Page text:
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Janine Milne

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Employees don’t get the benefit of not being 9 to 5


HR professionals must make a better job of explaining the merits of flexible working, as many workers wrongly assume this is just another way for their employers to slash costs.

Nine in ten UK professionals believed flexible working would soon dominate working practices, according to a survey by recruiter Ortus. Yet, only 12% of the survey 450 respondents saw this as a key benefit – less than the number of respondents who ranked having a free mobile phone as important to them.
The survey pointed to a widespread misconception about the benefits of flexible working. More than half the respondents thought that business efficiency and productivity were behind the growth of flexible working. In contrast, only 12% believed it was a measure to help people manage the number of hours they work.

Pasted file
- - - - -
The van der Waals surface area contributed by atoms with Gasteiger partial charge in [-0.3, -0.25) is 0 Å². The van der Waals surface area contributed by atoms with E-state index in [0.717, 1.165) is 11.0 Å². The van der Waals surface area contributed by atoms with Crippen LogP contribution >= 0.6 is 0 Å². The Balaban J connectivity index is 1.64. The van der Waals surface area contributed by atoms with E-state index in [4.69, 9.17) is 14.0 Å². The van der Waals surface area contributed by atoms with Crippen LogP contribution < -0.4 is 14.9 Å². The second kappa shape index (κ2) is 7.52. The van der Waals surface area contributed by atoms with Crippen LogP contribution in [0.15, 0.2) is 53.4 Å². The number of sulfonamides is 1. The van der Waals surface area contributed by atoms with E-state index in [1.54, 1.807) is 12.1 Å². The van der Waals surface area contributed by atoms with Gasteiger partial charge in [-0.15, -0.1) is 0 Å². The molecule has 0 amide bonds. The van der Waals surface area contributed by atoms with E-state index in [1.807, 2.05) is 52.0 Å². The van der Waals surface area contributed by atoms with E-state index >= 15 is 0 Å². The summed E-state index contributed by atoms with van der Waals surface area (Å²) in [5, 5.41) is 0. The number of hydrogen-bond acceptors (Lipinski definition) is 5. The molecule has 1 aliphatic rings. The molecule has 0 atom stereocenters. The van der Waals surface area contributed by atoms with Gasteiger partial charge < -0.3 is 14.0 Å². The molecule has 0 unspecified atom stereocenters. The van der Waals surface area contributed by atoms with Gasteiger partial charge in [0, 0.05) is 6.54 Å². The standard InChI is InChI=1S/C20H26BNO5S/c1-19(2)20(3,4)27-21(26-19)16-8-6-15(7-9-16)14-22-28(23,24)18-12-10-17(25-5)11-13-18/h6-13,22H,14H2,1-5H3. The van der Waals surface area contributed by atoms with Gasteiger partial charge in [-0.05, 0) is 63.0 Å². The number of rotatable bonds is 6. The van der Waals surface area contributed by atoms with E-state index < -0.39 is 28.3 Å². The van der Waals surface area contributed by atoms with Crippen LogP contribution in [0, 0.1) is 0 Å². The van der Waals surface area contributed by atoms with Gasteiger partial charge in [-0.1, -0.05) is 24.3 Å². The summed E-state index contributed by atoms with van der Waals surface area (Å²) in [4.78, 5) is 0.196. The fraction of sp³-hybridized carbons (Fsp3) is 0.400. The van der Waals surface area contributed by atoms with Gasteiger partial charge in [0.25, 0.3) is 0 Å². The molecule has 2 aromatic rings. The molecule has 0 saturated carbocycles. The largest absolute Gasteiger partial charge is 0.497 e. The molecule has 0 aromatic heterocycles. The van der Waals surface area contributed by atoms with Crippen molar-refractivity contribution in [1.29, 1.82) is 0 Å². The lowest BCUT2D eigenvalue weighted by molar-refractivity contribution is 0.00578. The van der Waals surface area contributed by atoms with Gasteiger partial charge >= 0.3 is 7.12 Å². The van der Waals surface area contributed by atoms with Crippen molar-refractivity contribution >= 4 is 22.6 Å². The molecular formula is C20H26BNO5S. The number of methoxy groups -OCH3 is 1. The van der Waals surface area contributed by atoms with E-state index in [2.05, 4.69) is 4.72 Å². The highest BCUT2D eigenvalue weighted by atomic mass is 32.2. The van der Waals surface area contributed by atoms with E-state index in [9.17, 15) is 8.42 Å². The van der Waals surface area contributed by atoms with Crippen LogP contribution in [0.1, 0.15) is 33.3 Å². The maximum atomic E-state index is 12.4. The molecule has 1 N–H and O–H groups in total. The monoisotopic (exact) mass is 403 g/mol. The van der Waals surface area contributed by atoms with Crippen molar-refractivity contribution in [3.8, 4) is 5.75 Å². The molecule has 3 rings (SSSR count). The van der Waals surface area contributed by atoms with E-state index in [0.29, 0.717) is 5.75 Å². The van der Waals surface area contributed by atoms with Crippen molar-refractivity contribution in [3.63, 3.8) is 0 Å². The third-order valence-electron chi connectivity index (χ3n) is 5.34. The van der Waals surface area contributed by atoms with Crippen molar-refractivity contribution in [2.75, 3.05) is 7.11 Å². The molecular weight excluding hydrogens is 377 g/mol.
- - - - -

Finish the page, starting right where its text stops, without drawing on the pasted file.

“These findings suggest that HR professionals have their work cut out for them in convincing staff of the relative merits of flexible working. The business case is obvious as it allows for efficiency savings on office costs and greater output. However, the benefit to the individual of a better work life balance and less time and money spent commuting are perhaps surprisingly ranked low,” said Stephen Menko, UK director of Ortus.
Flexible working was only the sixth most coveted benefit (12%), languishing behind five weeks holiday, pension, bonus, mobile phone and insurance. Almost twice as many women (16%) as men (9%) ranked flexible working as ‘vital’, however, reflecting the fact that the bulk of childcare is still done by women. 
Given the level of misinformation, it’s hardly surprising that only a third believed flexible working was something their company offered, while government estimates put the true figure at 91%.